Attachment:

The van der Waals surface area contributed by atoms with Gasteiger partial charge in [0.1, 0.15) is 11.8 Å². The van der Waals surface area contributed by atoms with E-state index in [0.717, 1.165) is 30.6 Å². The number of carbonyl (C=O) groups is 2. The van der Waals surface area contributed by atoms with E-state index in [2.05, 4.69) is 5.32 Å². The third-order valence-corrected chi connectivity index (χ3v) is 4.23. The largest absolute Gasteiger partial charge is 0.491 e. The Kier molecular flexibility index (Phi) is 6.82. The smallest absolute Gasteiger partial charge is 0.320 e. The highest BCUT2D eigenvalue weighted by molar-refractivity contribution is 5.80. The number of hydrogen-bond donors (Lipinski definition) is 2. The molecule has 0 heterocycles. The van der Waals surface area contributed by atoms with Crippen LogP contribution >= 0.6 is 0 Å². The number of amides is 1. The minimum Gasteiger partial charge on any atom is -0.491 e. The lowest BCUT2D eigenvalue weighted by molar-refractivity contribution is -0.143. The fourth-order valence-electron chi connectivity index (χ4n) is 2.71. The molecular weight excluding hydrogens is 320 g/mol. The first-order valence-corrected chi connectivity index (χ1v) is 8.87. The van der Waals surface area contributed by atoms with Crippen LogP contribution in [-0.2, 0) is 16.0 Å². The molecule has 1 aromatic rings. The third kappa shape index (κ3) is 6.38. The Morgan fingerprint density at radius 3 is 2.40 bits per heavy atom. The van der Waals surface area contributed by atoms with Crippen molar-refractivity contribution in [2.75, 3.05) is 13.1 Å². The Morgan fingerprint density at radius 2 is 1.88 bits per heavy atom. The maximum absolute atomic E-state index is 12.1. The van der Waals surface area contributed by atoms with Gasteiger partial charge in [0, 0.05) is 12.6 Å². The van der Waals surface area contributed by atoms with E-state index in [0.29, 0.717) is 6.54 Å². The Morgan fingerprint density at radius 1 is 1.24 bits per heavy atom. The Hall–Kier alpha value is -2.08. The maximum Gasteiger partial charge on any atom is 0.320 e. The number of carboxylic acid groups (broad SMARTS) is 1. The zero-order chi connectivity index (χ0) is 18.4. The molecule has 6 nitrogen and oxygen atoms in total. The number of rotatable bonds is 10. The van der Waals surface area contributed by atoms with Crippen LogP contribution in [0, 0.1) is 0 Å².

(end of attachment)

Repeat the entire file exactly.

The van der Waals surface area contributed by atoms with Gasteiger partial charge in [0.1, 0.15) is 11.8 Å². The van der Waals surface area contributed by atoms with E-state index in [0.717, 1.165) is 30.6 Å². The number of carbonyl (C=O) groups is 2. The van der Waals surface area contributed by atoms with E-state index in [2.05, 4.69) is 5.32 Å². The third-order valence-corrected chi connectivity index (χ3v) is 4.23. The largest absolute Gasteiger partial charge is 0.491 e. The Kier molecular flexibility index (Phi) is 6.82. The smallest absolute Gasteiger partial charge is 0.320 e. The highest BCUT2D eigenvalue weighted by molar-refractivity contribution is 5.80. The number of hydrogen-bond donors (Lipinski definition) is 2. The molecule has 0 heterocycles. The van der Waals surface area contributed by atoms with Crippen LogP contribution >= 0.6 is 0 Å². The number of amides is 1. The minimum Gasteiger partial charge on any atom is -0.491 e. The lowest BCUT2D eigenvalue weighted by molar-refractivity contribution is -0.143. The fourth-order valence-electron chi connectivity index (χ4n) is 2.71. The molecular weight excluding hydrogens is 320 g/mol. The first-order valence-corrected chi connectivity index (χ1v) is 8.87. The van der Waals surface area contributed by atoms with Crippen LogP contribution in [-0.2, 0) is 16.0 Å². The molecule has 1 aromatic rings. The third kappa shape index (κ3) is 6.38. The Morgan fingerprint density at radius 3 is 2.40 bits per heavy atom. The van der Waals surface area contributed by atoms with Crippen molar-refractivity contribution in [2.75, 3.05) is 13.1 Å². The Morgan fingerprint density at radius 2 is 1.88 bits per heavy atom. The maximum absolute atomic E-state index is 12.1. The van der Waals surface area contributed by atoms with Gasteiger partial charge in [0, 0.05) is 12.6 Å². The van der Waals surface area contributed by atoms with E-state index in [0.29, 0.717) is 6.54 Å². The Morgan fingerprint density at radius 1 is 1.24 bits per heavy atom. The Hall–Kier alpha value is -2.08. The maximum Gasteiger partial charge on any atom is 0.320 e. The number of carboxylic acid groups (broad SMARTS) is 1. The zero-order chi connectivity index (χ0) is 18.4. The molecule has 6 nitrogen and oxygen atoms in total. The number of rotatable bonds is 10. The van der Waals surface area contributed by atoms with Crippen LogP contribution in [0, 0.1) is 0 Å².